Avoid as much as possible.
Red meat: beef, lamb, pork.
chicken, duck, turkey.
milk, butter, cheese yoghurt, ice cream.
sweeteners, brown sugar, molasses, carob, chocolate, fructose, fruit sweeteners, honey, white sugar.
Artificial beverages, carbonated water, cold drinks, iced drinks, coffee, distilled water, hard liquor, regular tea, stimulant beverages, tap water,
Styles of Cooking
Pressure cooking, boiling, blanching, steaming, nishimi-style (steaming with kombu) soup-making, stewing, quick water sautéing, quick oil sautéing, kimpiria-style (sautéing and simmering), pressing, pickling.
Baking, broiling, dry-roasting, pan-frying, deep-frying, tempura (batter-dipped), raw foods, juicing.
Use Organically grown foods where possible.
instead of refined grains and brown rice instead of white rice. Whole wheat flour, bread, and spaghetti, when buying whole wheat bread, make sure that it is make sure that it is made from 100% whole wheat flour.
Fresh vegetables for every meal.
Unrefined white sea salt.
Unrefined oil, such as sesame , olive, sunflower, or safflower oil.
Jams without sugar.
Fruit juices without sugar.
Rice syrup and barley malt syrup as natural sweeteners instead of sugar
White-meat fish over meat and chicken.
Protein such as beans, tofu, seitan, and tempeh instead instead of meat and cheese.
Non- stimulating tea and grain coffees
.Sea vegetables for your cooking. These vegetables are sources of valuable nutrients, including calcium, beta carotene, and vitamin B-12 that help reduce cholesterol, rid the body of toxins and strengthen immunity.
When applying these guidelines on a daily basis, consider these additional factors:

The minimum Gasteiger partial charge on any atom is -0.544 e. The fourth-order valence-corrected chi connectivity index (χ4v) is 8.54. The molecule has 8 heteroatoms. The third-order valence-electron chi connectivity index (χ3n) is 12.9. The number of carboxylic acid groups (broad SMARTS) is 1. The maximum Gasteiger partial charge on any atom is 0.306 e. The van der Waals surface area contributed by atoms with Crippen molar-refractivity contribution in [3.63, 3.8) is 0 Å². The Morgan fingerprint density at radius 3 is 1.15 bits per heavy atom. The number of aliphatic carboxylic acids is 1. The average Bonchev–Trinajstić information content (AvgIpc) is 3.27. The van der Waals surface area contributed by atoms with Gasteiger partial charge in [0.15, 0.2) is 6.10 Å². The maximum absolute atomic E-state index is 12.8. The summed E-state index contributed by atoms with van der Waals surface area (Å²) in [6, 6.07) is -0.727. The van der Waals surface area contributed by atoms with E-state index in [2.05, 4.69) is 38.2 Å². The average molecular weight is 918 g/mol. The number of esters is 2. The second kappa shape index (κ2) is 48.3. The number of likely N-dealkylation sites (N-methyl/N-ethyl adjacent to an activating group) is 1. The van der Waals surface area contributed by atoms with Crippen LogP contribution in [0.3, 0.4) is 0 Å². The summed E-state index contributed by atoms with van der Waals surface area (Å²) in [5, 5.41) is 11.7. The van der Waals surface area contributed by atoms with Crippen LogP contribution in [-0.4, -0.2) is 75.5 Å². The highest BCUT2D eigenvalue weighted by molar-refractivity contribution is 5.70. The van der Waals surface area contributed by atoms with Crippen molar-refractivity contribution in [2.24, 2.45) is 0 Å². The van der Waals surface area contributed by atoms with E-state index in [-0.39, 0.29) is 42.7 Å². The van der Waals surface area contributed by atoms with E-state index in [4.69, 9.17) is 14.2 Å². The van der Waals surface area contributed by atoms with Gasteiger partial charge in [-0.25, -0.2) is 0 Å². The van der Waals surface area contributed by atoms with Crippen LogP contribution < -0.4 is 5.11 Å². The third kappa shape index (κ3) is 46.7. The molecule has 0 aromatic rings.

Our diet should reflect human tradition.
Until modern times, unrefined, naturally produced whole cereal grains and their products comprised humanity’s primary food world-wide, while locally grown seasonal vegetables and their products comprised the most important secondary foods.
In order to maintain our human evolutionary status, our diets should continue to reflect this traditional pattern. We need to return to the “staff of life” – whole grains.
Our diet should be ecologically based.
As much as possible, the foods which comprise the mainstay of our diet should be grown in the same area in which we live. When we begin to consume food imported from different climate regions, we begin to lose adaptability to the immediate surroundings. This imbalance often leads to the development of sickness, manifesting either physically, mentally, or both.
This is especially true in cases where tropical or semitropical products (including sugar, pineapples, citrus fruit, bananas, spices, coffee and other yin products) are consumed in the temperate climates of North America. Also, serious sickness can result from the over-consumption of heavy animal food by those in a warmer or temperate climate, since this quality of food is more suited to the polar regions.
Ideally, foods should be chosen from within a 300 to 500 mile radius of our home area; however, if this is not possible, the next best choice of foods are those produced in areas with climates similar to our own (US climate) such as Europe or Japan.
Our diet should reflect seasonal changes
As naturally as the seasons change, our diets should reflect those differences in climate through the selection and preparation of our daily meals. For example, in colder seasons we would apply longer cooking times and more salt; in warmer weather, we would use lighter cooking methods and less salt.
As much as possible, we should always try to base our diet on those products such as cereal grains, beans, sea vegetables and other staples which are naturally available and storable without refrigeration throughout the year.
Our diet should reflect individual differences When selecting and preparing our foods, individual differences also need to be considered, with variations made according to age, sex, amount and type of activity, occupation, original constitution, previous eating patterns, personal desire, and social environment.